GERNSHEIM, FRIEDRICH (1839–1916), German composer, conductor, and teacher. Born in Worms, of an old Rhineland family, Gernsheim was a child prodigy, both as performer and composer. He taught and conducted at Cologne and Rotterdam, and from 1890 in Berlin. Finally he became director of a master class in composition at the Prussian Academy of Fine Arts. During his early years as conductor he promoted the works of Brahms. His own compositions, which number over a hundred, include piano and chamber works, four symphonies, cantatas, choral compositions, and songs. Their idiom is generally conservative, although innovations appear in his late period. A renewal of interest in Gernsheim's compositions was noticeable in the 1960s, especially in Germany. His attitude to Judaism seems to have been passive although he gave the subtitle Mirjam to his third symphony, op. 54, in which he depicted Miriam's song of triumph at the Red Sea; and he also wrote an Elohenu for cello and orchestra or piano (1882). The greater part of his papers and manuscripts were donated in 1966 to the Jewish National and University Library in Jerusalem.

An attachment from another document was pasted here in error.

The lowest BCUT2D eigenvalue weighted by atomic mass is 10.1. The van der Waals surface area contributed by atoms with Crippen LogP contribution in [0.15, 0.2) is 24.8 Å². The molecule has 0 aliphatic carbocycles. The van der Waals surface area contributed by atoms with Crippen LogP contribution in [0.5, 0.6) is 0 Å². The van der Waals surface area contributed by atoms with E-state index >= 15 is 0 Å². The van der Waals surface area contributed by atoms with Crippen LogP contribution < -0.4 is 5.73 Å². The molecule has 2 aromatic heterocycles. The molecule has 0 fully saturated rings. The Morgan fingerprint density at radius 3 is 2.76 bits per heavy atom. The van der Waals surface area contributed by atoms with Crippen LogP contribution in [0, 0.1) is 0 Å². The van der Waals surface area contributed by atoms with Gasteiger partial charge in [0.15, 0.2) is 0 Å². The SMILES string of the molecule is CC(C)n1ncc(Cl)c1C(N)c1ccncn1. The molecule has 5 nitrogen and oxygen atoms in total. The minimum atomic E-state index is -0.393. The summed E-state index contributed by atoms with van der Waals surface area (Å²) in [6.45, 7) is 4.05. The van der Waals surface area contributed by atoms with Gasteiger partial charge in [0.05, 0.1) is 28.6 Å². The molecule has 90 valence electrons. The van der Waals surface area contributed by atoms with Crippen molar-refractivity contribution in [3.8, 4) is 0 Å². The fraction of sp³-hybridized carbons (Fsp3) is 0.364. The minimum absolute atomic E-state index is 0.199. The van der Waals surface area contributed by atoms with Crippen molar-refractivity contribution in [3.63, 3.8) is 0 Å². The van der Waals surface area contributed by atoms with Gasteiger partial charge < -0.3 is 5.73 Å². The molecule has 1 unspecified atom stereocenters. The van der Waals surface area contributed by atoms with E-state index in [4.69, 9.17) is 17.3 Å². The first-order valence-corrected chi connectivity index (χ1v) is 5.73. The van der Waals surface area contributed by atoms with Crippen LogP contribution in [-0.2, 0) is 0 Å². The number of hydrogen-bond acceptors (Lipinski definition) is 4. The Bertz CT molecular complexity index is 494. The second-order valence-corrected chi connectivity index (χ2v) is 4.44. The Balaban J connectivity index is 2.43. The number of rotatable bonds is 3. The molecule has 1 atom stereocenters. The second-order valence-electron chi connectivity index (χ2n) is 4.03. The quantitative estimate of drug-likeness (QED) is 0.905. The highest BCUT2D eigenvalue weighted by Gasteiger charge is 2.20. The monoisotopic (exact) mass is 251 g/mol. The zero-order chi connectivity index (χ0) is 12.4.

K. Holl, Friederich Gernsheim: Leben, Erscheinung und Werk (1928); Grove, Dict; MGG, S.V. (includes bibliography).
Source: Encyclopaedia Judaica. © 2008 The Gale Group. All Rights Reserved.